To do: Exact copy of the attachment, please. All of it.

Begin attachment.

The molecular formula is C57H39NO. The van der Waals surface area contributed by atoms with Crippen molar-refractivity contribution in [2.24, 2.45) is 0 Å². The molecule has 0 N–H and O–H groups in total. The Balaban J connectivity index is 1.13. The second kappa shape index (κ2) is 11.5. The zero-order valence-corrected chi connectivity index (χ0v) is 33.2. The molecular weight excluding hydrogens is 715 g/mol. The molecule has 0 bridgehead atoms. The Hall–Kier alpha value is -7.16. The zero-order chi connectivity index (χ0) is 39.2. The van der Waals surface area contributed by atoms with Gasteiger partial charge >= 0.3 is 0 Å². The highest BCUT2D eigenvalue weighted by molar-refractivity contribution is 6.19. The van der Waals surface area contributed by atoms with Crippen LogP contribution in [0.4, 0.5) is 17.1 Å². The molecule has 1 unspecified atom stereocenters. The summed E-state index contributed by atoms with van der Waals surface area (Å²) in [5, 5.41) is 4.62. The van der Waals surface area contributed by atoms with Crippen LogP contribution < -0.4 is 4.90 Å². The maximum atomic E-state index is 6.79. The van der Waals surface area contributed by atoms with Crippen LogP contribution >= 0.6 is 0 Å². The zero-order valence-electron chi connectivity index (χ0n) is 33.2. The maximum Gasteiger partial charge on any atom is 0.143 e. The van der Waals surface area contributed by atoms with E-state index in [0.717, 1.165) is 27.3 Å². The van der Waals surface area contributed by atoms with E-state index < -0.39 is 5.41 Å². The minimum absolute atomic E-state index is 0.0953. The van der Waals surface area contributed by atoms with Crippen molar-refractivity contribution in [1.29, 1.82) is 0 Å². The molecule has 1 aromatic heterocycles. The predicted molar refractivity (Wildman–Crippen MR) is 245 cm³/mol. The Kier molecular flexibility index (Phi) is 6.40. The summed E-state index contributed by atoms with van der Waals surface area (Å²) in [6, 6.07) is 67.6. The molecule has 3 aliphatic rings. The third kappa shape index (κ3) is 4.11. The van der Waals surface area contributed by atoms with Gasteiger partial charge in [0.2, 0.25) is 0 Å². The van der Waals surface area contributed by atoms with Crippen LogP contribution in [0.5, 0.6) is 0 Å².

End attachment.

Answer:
The molecular formula is C57H39NO. The van der Waals surface area contributed by atoms with Crippen molar-refractivity contribution in [2.24, 2.45) is 0 Å². The molecule has 0 N–H and O–H groups in total. The Balaban J connectivity index is 1.13. The second kappa shape index (κ2) is 11.5. The zero-order valence-corrected chi connectivity index (χ0v) is 33.2. The molecular weight excluding hydrogens is 715 g/mol. The molecule has 0 bridgehead atoms. The Hall–Kier alpha value is -7.16. The zero-order chi connectivity index (χ0) is 39.2. The van der Waals surface area contributed by atoms with Gasteiger partial charge >= 0.3 is 0 Å². The highest BCUT2D eigenvalue weighted by molar-refractivity contribution is 6.19. The van der Waals surface area contributed by atoms with Crippen LogP contribution in [0.4, 0.5) is 17.1 Å². The molecule has 1 unspecified atom stereocenters. The summed E-state index contributed by atoms with van der Waals surface area (Å²) in [5, 5.41) is 4.62. The van der Waals surface area contributed by atoms with Crippen LogP contribution < -0.4 is 4.90 Å². The maximum atomic E-state index is 6.79. The van der Waals surface area contributed by atoms with Crippen LogP contribution >= 0.6 is 0 Å². The zero-order valence-electron chi connectivity index (χ0n) is 33.2. The maximum Gasteiger partial charge on any atom is 0.143 e. The van der Waals surface area contributed by atoms with E-state index in [0.717, 1.165) is 27.3 Å². The van der Waals surface area contributed by atoms with E-state index < -0.39 is 5.41 Å². The minimum absolute atomic E-state index is 0.0953. The van der Waals surface area contributed by atoms with Crippen molar-refractivity contribution in [1.29, 1.82) is 0 Å². The molecule has 1 aromatic heterocycles. The predicted molar refractivity (Wildman–Crippen MR) is 245 cm³/mol. The Kier molecular flexibility index (Phi) is 6.40. The summed E-state index contributed by atoms with van der Waals surface area (Å²) in [6, 6.07) is 67.6. The molecule has 3 aliphatic rings. The third kappa shape index (κ3) is 4.11. The van der Waals surface area contributed by atoms with Gasteiger partial charge in [0.2, 0.25) is 0 Å². The van der Waals surface area contributed by atoms with Crippen LogP contribution in [0.5, 0.6) is 0 Å².